die Dose
eine Dose
das Lied
ein Lied
Genitivedes Wagens
eines Wagens
der Dose
einer Dose
des Lieds
eines Lieds
  • For more information on Articles, see Articles.
  • The genitive case is used:
  • to show that something belongs to someone
Das Auto der Frau war rot.The woman’s car was red.
Der Hund meiner Mutter ist ganz klein.My mother’s dog is really small.
  • after certain prepositions which always take the genitive
Wegen des schlechten Wetters müssen wir nach Hause gehen.We’ll have to go home because of the bad weather.
Trotz ihrer Krankheit geht sie jeden Tag spazieren.She goes for a walk every day, despite her illness.
  • in some expressions of time
eines Tagesone day

4 The dative case

  • Der changes to dem and ein to einem in the dative. Singular nouns in the dative have the same form as in the nominative.
dem Autoto the car
dem Mädchento the girl
  • Die changes to der and eine to einer in the dative. Singular nouns in the dative have the same form as in the nominative.
CaseMasculineFeminineNeuter
Nominativeder Wagen
ein Wagen
die Dose
eine Dose
das Lied
ein Lied
Accusativeden Wagen
einen Wagen
die Dose
eine Dose
das Lied
ein Lied
Genitivedes Wagens
eines Wagens
der Dose
einer Dose
des Lieds
eines Lieds
Dativedem Wagen
einem Wagen
der Dose
einer Dose
dem Lied
einem Lied
  • For more information on Articles, see Articles.
  • -e is added to some nouns in certain set phrases.
Wir gehen nach Hause.We’re going home.
Er hat sich zu Tode gearbeitet.He worked himself to death.
Grammar Extra!-e may also be added to the dative singular of masculine and neuter nouns to make the phrase easier to pronounce
zu welchem Zwecke?to what purpose?
  • The dative case is used:
  • to show the indirect object of a verb – an indirect object answers the question who to/for? or to/for what?
  • He gave the man the book. → Who did he give the book to? → the man (= noun indirect object)Er gab dem Mann das Buch.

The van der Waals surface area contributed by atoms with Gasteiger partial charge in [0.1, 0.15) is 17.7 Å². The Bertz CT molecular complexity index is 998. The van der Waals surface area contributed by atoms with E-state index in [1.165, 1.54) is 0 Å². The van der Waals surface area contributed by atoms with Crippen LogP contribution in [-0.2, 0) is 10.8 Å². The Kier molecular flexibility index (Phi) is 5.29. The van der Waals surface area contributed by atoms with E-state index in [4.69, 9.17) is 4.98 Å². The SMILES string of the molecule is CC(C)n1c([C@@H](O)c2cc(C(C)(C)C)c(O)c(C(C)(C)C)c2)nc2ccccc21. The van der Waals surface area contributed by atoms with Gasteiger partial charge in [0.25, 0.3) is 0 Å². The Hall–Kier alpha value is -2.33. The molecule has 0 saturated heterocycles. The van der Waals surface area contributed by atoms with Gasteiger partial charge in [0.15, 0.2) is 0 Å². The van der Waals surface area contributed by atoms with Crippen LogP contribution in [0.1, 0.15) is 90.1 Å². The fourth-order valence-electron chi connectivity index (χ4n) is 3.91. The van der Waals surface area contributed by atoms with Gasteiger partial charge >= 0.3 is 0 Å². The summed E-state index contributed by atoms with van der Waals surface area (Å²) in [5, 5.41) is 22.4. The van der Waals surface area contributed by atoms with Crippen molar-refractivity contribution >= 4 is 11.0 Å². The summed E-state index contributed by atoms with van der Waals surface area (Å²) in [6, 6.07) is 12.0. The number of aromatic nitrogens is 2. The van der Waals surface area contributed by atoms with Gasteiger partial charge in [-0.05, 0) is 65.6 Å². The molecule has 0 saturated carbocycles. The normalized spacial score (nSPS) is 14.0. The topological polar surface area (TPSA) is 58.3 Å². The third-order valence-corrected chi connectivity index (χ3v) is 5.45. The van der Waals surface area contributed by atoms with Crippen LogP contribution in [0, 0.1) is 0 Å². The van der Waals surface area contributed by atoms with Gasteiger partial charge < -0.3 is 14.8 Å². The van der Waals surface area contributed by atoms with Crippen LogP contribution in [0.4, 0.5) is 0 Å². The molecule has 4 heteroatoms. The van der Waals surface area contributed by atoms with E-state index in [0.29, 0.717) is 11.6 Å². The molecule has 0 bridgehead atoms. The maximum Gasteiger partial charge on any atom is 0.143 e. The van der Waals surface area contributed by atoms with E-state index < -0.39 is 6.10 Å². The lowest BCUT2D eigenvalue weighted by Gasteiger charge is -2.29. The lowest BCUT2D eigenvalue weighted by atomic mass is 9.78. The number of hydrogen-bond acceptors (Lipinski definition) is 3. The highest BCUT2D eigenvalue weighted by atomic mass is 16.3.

• after certain verbs
Er hilft seiner Mutter im Haushalt.He helps his mother with the housework.
  • after certain prepositions which always take the dative
Nach dem Essen gingen wir spazieren.After eating we went for a walk.
Er kam mit ­einer Freundin.He came with a friend.
  • For more information on Prepositions followed by the dative case, see Prepositions.
  • after certain prepositions to show position
anon, to, at
aufon, in, to, at
hinterbehind
inin, into, to
nebennext to, beside
überover, across, above
unterunder, among
vorin front of, before
zwischenbetween
Ich sitze neben dem Fenster.I’m sitting next to the window.
Die Katze lag unter dem Tisch.The cat lay under the table.
  • Note that when there is some movement involved after these prepositions, the accusative case is used.
Er war in der Stadt. (dative)He was in town.
Sie geht in die Stadt. (accusative)She’s going into town.
  • For more information on Prepositions followed by the accusative or the dative case, see Prepositions.
  • in certain expressions
Mir ist kalt.I’m cold.
  • instead of the possessive adjective (my, your, his, her, its, our or their) to refer to parts of the body and items of clothing
Ich habe mir die Haare gewaschen.I washed my hair.
Zieh dir die Jacke aus.Take your jacket off.
  • For more information on Possessive adjectives, see Articles.
  • Changes to the definite and indefinite articles der, die or das and ein, eine or ein for each case are summarized in the table below, to help make it easier for you to remember them.
CaseMasculine SingularFeminine SingularNeuter Singular
Nominativeder
ein
die
eine
das
ein
Accusativeden
einen
die
eine
das
ein
Genitivedes
eines
der
einer
des
eines
Dativedem
einem
der
einer
dem
einem
  • For more information on Articles, see Articles.
Key points
  • In German, there are four grammatical cases – nominative, accusative, genitive and dative.
  • The case you use depends on the grammatical function of the noun in the sentence.
  • The nominative case is used to show the subject of a sentence and after the verbs, sein and werden.
  • The accusative case is used to show the direct object of a sentence and after certain prepositions.
  • The genitive case is used to show that something belongs to somebody, and after certain prepositions.
  • The dative case is used to show the indirect object of a sentence, and after certain prepositions and verbs.